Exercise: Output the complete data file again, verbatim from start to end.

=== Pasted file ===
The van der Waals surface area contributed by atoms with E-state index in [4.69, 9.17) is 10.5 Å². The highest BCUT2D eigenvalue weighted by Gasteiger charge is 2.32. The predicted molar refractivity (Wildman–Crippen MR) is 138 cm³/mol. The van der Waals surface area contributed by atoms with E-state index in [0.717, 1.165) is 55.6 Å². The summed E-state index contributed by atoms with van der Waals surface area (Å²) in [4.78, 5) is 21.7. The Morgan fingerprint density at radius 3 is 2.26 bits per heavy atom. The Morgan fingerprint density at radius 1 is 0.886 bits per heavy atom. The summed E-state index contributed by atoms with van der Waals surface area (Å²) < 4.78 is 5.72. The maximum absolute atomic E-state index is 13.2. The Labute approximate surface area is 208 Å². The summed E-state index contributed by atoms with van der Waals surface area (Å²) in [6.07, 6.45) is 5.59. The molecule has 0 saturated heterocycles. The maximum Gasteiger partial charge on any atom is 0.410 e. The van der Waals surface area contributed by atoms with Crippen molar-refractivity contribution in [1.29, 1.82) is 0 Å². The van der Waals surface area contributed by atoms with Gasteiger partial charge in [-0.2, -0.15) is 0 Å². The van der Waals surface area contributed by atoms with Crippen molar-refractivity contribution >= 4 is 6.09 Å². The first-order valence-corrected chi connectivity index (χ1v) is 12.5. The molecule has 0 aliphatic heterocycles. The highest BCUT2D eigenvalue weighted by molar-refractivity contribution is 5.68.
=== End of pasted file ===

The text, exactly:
The van der Waals surface area contributed by atoms with E-state index in [4.69, 9.17) is 10.5 Å². The highest BCUT2D eigenvalue weighted by Gasteiger charge is 2.32. The predicted molar refractivity (Wildman–Crippen MR) is 138 cm³/mol. The van der Waals surface area contributed by atoms with E-state index in [0.717, 1.165) is 55.6 Å². The summed E-state index contributed by atoms with van der Waals surface area (Å²) in [4.78, 5) is 21.7. The Morgan fingerprint density at radius 3 is 2.26 bits per heavy atom. The Morgan fingerprint density at radius 1 is 0.886 bits per heavy atom. The summed E-state index contributed by atoms with van der Waals surface area (Å²) < 4.78 is 5.72. The maximum absolute atomic E-state index is 13.2. The Labute approximate surface area is 208 Å². The summed E-state index contributed by atoms with van der Waals surface area (Å²) in [6.07, 6.45) is 5.59. The molecule has 0 saturated heterocycles. The maximum Gasteiger partial charge on any atom is 0.410 e. The van der Waals surface area contributed by atoms with Crippen molar-refractivity contribution in [1.29, 1.82) is 0 Å². The van der Waals surface area contributed by atoms with Gasteiger partial charge in [-0.2, -0.15) is 0 Å². The van der Waals surface area contributed by atoms with Crippen molar-refractivity contribution >= 4 is 6.09 Å². The first-order valence-corrected chi connectivity index (χ1v) is 12.5. The molecule has 0 aliphatic heterocycles. The highest BCUT2D eigenvalue weighted by molar-refractivity contribution is 5.68.